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[250] plan of campaign of the enemy was utterly foiled, his delay of seven weeks, and vast expenditures, were of little value, and he has reached Corinth to find it a barren locality, which he must abandon as wholly worthless for his purposes.

I have the honor to be, respectfully,

Your obedient servant,

G. T. Beauregard, General, commanding. To General Samuel Cooper, Adjutant-General and Inspector-General, C. S. A., Richmond, Va.
P. S.--My effective force on the morning of the evacuation, thirtieth May, 1862, did not exceed forty-seven thousand men of all arms; that of the enemy, obtained from the best source of information, could not have been less than ninety thousand men of all arms.

G. T. Beauregard, General, commanding.

(A.) Strictly Confidential.

Headquarters cavalry, W. D., Corinth, Miss., May 26, 1862.
Special Orders, No. 30.

I. Captain Mauldin, commanding company cavalry at Bear Creek bridge, will hold his command in readiness to move at a moment's notice towards Baldwin or Guntown on the M. and O. R. R. He will, when orders to remove are received, thoroughly destroy all bridges, both of railroads and ordinary roads, on Bear Creek and its tributaries, and all bridges on his line of march. Should the enemy force him to fall back, before orders to do so have been received, he will burn all bridges as above instructed.

II. The commanding officer of the cavalry on and near the Tennessee River, will, if compelled by the enemy to fall back, move in the direction of Tuscaloosa, Alabama, or Columbus, Mississippi.

II. The commanding officer of cavalry, at or near Rienzi, will follow the movements of the army when they pass Rienzi, with his entire force.

IV. The commanding officer of the cavalry forces at or near Jacinto will report at once, in person to General Van Dorn, for orders, and will, until further orders, receive all of his orders from General Van Dorn.

V. The commanding officer of the troops at Chewalla and Cypress will hold their commands in readiness to move on short notice, by the most direct route, to Kossuth. When commencing this movement, they will thoroughly destroy the Cypress bridge, and all the railroad and mud road bridges in their rear, and all bridges that might be of service to the enemy; they will take their artillery with them, and on reaching Kossuth, will follow up the general movement of the army and protect its rear.

VI. The commanding officer of the cavalry at Pocahontas will hold his command in readiness to move on short notice to Ripley. On commencing the move, he will destroy all the railroad and mud road bridges in his rear, and all other bridges that may be of service to the enemy will be destroyed. He will take all of his artillery with him, and move from Ripley to Pontotoc, and will protect the rear of the forces moving in that direction.

When at Ripley, he will communicate with general headquarters at Baldwin, for orders.

By order of Brigadier-General W. N. R. Beall.

Beall Hampstead, Captain, and Assistant Adjutant General.

(B.) memorandum of orders.

headquarters Western Department, Corinth, Miss., May 27, 1862.
the following memorandum is furnished to General Bragg, for the intended movement of his army from this place to Baldwin, at the time hereinafter indicated:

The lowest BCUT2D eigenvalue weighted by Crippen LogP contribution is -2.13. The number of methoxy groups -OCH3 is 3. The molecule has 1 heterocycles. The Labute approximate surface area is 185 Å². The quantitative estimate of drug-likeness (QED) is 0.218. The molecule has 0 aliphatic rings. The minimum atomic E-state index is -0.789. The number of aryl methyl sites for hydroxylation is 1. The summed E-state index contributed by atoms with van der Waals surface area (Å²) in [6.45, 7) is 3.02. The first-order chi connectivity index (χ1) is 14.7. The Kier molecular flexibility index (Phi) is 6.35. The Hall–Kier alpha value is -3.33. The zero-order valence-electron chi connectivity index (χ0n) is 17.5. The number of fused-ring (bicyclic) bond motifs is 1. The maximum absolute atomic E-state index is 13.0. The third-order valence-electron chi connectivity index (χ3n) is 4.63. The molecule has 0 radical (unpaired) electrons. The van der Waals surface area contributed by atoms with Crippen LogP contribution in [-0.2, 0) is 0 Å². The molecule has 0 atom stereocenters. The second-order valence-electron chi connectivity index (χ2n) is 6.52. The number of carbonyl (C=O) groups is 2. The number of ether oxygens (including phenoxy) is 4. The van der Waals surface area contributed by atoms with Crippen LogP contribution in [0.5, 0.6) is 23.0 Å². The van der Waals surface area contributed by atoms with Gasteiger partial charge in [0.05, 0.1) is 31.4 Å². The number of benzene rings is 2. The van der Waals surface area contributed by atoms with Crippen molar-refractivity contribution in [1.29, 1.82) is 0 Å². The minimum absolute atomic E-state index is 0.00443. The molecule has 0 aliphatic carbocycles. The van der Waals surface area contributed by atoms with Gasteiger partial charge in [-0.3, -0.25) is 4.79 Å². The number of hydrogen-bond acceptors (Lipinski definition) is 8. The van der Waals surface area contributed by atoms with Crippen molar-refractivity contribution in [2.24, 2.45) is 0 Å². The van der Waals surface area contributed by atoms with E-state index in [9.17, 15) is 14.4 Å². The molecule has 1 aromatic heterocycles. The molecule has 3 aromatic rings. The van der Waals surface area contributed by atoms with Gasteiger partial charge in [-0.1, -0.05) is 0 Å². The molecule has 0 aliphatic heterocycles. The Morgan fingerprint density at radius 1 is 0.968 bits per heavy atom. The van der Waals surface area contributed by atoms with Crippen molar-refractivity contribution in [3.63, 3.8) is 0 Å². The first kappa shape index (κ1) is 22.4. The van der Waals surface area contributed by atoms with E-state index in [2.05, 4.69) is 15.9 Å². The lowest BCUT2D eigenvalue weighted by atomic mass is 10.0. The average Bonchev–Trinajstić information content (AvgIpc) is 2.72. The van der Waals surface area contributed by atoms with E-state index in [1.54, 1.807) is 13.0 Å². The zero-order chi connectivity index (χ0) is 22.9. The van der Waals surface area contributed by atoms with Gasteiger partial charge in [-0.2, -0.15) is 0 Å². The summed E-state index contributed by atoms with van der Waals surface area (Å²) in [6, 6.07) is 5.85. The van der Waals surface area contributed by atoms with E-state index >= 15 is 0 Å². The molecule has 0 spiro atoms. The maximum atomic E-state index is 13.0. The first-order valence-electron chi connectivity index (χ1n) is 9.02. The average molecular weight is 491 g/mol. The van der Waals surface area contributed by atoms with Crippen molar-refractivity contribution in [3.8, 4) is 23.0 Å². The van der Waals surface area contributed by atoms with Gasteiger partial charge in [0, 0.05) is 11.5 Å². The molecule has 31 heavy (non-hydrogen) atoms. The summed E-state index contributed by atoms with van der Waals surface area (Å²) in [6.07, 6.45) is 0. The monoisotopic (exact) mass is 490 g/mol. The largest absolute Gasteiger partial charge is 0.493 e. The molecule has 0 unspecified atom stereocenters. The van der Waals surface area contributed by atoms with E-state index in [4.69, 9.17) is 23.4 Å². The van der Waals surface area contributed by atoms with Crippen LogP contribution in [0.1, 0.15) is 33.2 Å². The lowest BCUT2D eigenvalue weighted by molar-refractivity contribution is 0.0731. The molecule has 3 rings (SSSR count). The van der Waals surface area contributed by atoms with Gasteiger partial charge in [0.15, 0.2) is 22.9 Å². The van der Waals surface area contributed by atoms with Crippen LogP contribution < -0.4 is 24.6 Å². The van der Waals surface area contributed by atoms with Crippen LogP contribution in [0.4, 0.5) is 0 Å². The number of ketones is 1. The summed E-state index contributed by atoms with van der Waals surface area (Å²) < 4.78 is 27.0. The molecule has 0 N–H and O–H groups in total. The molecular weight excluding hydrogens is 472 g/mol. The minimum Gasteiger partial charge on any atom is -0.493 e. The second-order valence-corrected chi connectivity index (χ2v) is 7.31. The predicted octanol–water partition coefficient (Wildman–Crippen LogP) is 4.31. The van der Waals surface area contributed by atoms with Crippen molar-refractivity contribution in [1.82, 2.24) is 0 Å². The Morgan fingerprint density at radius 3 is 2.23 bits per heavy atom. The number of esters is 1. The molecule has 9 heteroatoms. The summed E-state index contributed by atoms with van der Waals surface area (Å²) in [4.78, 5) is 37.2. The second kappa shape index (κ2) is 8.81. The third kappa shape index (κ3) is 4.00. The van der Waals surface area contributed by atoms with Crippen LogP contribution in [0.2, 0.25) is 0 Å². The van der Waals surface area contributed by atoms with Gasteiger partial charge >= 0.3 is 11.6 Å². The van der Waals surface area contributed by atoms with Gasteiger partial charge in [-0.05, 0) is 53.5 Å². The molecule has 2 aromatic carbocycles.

1. Hardee's corps will move on the direct road from his position to Danville, by Cleburn's camp, which lies on the east of the Mobile and Ohio Railroad, part of the way, thence to Rienzi and to Baldwin.

2. Bragg's corps, via the turnpike to Kossuth, until it reaches the south side of the Tuscumbia, thence by the Rienzi and Black Land road to Carrollsville and Baldwin.

3. Breckinridge's corps, (or reserve,) via the turnpike to Kossuth, thence to Black Land, Carrollsville, and Baldwin.

4. Polk's corps, via the turnpike to Kossuth, thence by the Western road to Black Land, Carrollsville, and Baldwin.

5. The baggage train of these corps must leave their position at twelve M., precisely, on the twenty-eighth instant, and stop for the night on the south side of the Tuscumbia, on the best available ground. The provision trains will follow the baggage trains.

6. The ammunition and ambulance trains must be parked at the most convenient point to their brigades, and moved in rear of the provision trains to the south side of the Tuscumbia, where they will await further orders. All of these trains are to be accompanied by one pioneer company and two infantry companies, properly distributed per brigade. The brigade and regimental quartermaster must accompany and be responsible for their trains.

7. The officers in charge of the baggage trains will receive sealed orders as to their point of destination, which they will open at the first-mentioned stopping-place.

8. As it may become necessary to take the offensive, the troops will take their position in the trenches, as soon as practicable, after disposing of their baggage in the wagon trains. One brigade per corps will be put in line of battle, in the best position for the offensive, in front of the trenches. The reserve will remain in position as already indicated to its General commanding. These troops will all bivouac in position, and at three o'clock A. M., on the twenty-ninth instant, if not attacked by the enemy, will take up their line of march to Baldwin by the routes indicated in Article I., leaving properly distributed cavalry pickets in front of their lines to guard and protect this retrograde movement. These pickets

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Charles Baldwin (6)
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